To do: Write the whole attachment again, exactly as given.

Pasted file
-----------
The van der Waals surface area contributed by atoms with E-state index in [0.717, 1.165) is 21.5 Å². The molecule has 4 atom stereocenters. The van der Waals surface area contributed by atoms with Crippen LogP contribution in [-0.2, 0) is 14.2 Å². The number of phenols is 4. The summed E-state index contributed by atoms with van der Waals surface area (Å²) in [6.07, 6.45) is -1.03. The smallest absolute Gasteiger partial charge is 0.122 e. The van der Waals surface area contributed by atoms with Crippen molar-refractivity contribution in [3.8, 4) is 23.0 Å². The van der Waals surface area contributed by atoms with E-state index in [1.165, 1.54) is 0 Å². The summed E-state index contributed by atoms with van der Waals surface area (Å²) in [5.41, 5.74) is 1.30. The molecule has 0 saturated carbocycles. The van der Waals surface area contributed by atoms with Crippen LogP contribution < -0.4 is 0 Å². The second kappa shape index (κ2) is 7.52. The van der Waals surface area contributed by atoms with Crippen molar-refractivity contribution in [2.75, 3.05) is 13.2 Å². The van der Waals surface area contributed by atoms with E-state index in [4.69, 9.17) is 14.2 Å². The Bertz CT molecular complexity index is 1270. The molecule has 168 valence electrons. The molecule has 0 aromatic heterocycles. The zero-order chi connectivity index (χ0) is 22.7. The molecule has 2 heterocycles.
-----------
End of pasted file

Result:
The van der Waals surface area contributed by atoms with E-state index in [0.717, 1.165) is 21.5 Å². The molecule has 4 atom stereocenters. The van der Waals surface area contributed by atoms with Crippen LogP contribution in [-0.2, 0) is 14.2 Å². The number of phenols is 4. The summed E-state index contributed by atoms with van der Waals surface area (Å²) in [6.07, 6.45) is -1.03. The smallest absolute Gasteiger partial charge is 0.122 e. The van der Waals surface area contributed by atoms with Crippen molar-refractivity contribution in [3.8, 4) is 23.0 Å². The van der Waals surface area contributed by atoms with E-state index in [1.165, 1.54) is 0 Å². The summed E-state index contributed by atoms with van der Waals surface area (Å²) in [5.41, 5.74) is 1.30. The molecule has 0 saturated carbocycles. The van der Waals surface area contributed by atoms with Crippen LogP contribution < -0.4 is 0 Å². The second kappa shape index (κ2) is 7.52. The van der Waals surface area contributed by atoms with Crippen molar-refractivity contribution in [2.75, 3.05) is 13.2 Å². The van der Waals surface area contributed by atoms with E-state index in [4.69, 9.17) is 14.2 Å². The Bertz CT molecular complexity index is 1270. The molecule has 168 valence electrons. The molecule has 0 aromatic heterocycles. The zero-order chi connectivity index (χ0) is 22.7. The molecule has 2 heterocycles.